The purpose of this study was to evaluate the bone status in highly trained professional cyclists subjected to regular training and tough competitions. Bone mineral density (BMD) was measured at different regions of interest by dual-energy X-ray absorptiometry, and main biological parameters related to bone metabolism were obtained in 29 cyclists. Lumbar BMD was 0.94 ± 0.01g/cm(2) (Z-score=-1.28 ± 0.07), and 1 cyclist out of 4 had an abnormally low value (Z-score <-2). The mean Z-score at the total femoral site was -1.22 ± 0.21, and 45% of athletes had an Z-score of <-2. All femoral neck BMD values were within normal boundaries. The lowest BMD Z-score was measured at the midradius or 1/3 proximal site with a mean Z-score of -1.77 ± 0.78, but only 3 cyclists (15%) had Z-scores <-2. Biochemical parameters of bone formation (serum osteocalcin and alkaline phosphatase) were normal. Three cyclists had low 25-hydroxyvitamin D levels. Blood testosterone and thyroid stimulating hormone were in the normal range. Insulin-like growth factor 1 levels were in the normal range; however, a significant inverse correlation was found with lumbar BMD (r=0.495; p=0.003). We confirm that cycling has no positive effect on BMD, BMD being often lower than in normal controls at the lumbar site; femoral BMD is less concerned. The absence of beneficial changes at the spine can be explained by biomechanical conditions related to the cyclists' position, reducing loading strains. It is necessary to pay greater attention to the bone status of high-level athletes to prevent an increased risk of fractures.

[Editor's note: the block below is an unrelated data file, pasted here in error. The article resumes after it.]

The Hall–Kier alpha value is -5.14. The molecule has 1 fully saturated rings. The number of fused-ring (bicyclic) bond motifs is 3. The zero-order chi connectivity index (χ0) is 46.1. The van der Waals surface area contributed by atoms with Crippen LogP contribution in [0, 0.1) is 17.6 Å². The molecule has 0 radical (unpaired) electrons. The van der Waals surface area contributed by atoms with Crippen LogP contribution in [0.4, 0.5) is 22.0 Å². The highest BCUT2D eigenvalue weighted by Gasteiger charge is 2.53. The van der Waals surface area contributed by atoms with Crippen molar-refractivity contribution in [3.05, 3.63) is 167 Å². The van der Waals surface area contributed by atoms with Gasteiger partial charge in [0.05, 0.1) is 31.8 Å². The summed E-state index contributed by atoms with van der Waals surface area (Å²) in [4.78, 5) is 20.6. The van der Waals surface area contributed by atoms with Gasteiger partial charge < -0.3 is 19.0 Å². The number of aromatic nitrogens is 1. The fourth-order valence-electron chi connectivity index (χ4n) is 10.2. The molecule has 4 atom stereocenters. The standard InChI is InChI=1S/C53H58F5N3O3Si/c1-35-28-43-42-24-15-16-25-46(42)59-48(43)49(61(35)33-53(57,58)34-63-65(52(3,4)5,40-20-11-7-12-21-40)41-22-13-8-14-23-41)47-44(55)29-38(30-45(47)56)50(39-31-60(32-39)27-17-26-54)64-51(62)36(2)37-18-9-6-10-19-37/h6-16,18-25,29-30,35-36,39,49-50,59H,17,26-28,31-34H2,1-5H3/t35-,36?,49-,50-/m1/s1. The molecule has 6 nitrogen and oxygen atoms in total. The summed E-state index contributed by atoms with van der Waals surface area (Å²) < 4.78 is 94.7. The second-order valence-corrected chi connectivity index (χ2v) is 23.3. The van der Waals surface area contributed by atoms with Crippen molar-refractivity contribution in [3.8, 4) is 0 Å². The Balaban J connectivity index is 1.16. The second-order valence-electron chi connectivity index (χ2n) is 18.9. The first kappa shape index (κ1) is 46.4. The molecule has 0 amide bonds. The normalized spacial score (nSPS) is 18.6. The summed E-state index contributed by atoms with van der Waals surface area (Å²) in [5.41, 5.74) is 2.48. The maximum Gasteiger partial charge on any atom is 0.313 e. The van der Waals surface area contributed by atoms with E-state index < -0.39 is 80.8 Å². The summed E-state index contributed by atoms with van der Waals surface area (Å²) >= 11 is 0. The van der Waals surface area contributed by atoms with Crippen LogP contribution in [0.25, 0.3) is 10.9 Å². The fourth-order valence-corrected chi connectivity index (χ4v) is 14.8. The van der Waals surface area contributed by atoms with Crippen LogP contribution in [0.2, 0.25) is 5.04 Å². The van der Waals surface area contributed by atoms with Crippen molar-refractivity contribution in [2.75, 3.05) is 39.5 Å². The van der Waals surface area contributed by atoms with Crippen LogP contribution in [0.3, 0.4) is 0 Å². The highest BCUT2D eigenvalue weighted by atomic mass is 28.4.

Copyright © 2012 The International Society for Clinical Densitometry. Published by Elsevier Inc. All rights reserved.